[lit-ideas] Re: The beginning of the end in Iraq

  • From: Eric Yost <eyost1132@xxxxxxxxxxxxx>
  • To: lit-ideas@xxxxxxxxxxxxx
  • Date: Wed, 25 Oct 2006 16:29:16 -0400

Judy: a) that opposing the war is not "wanting the US to lose it" b) that the general, well, I've said it, he can suck it up. Our soldiers have had to do that right from the start. It's called "being a soldier".

Well, sure, (a) and (b) make perfect sense. What I was trying to point out--and again this may be an American thing--people here actually DO seem to want the US to lose in Iraq. That's what Grange was indicating in his outburst and also why Lou Dobbs was nodding his head in agreement.

As for Andy's ridiculous, alarmist contention that the US is out of troops, here's General Peter Pace on that:

General says U.S. could beat N. Korea

WASHINGTON -- The U.S. military would prevail in a war against North Korea but at a greater cost in lives than if the United States were not already fighting in Iraq and Afghanistan, the chairman of the Joint Chiefs of Staff said Tuesday.

"It would not be as clean as we would like it to be, but it would certainly be sure, and the outcome would not be in doubt," said Gen. Peter Pace.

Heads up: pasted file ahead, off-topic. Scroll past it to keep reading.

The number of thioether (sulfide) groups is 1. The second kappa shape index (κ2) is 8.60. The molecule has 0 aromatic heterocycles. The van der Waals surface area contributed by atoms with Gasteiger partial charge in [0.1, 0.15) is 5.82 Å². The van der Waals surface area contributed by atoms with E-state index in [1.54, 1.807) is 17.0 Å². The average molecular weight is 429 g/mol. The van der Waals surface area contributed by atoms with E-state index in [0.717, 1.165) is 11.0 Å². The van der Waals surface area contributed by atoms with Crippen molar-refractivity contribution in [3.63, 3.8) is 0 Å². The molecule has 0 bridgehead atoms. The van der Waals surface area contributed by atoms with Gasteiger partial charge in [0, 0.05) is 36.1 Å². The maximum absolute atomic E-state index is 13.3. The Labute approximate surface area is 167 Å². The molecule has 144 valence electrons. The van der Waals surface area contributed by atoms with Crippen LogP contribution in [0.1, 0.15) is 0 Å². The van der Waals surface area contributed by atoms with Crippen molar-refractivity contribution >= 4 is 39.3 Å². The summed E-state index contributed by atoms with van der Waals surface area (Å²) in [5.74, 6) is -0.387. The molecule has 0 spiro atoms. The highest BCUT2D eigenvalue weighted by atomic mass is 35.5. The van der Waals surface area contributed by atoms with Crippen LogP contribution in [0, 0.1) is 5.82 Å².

He told a Pentagon news conference that the U.S. military has plenty of people available to fight wars beyond Iraq and Afghanistan, but he acknowledged that U.S.-based ground combat units are not fully equipped.

"We have 2 million folks who can start protecting this nation anywhere else we need them to tomorrow, if we need them to," Pace said when a reporter asked what sort of threat North Korea's military poses.

The fight, however, would be messier than if the U.S. military did not have 147,000 troops tied up in Iraq and about 20,000 in Afghanistan.

"It would be more brute force, wherever we might have to go next, than it would be if we weren't already involved in the war we have going on in Iraq and Afghanistan," Pace said. "Why? Because you need precision intelligence to drop precision munitions. And a lot of our precision intelligence assets are currently being used in the Gulf region. So some of those would not be available if you had to go someplace else."

As a result there would be more unintended damage inflicted, he added.

"You end up more like a World War II, Korean War campaign," he said, adding that he was not making any predictions. "I'm just saying that, on a scale, you're going to have to use more brute force to get the job done" in North Korea.

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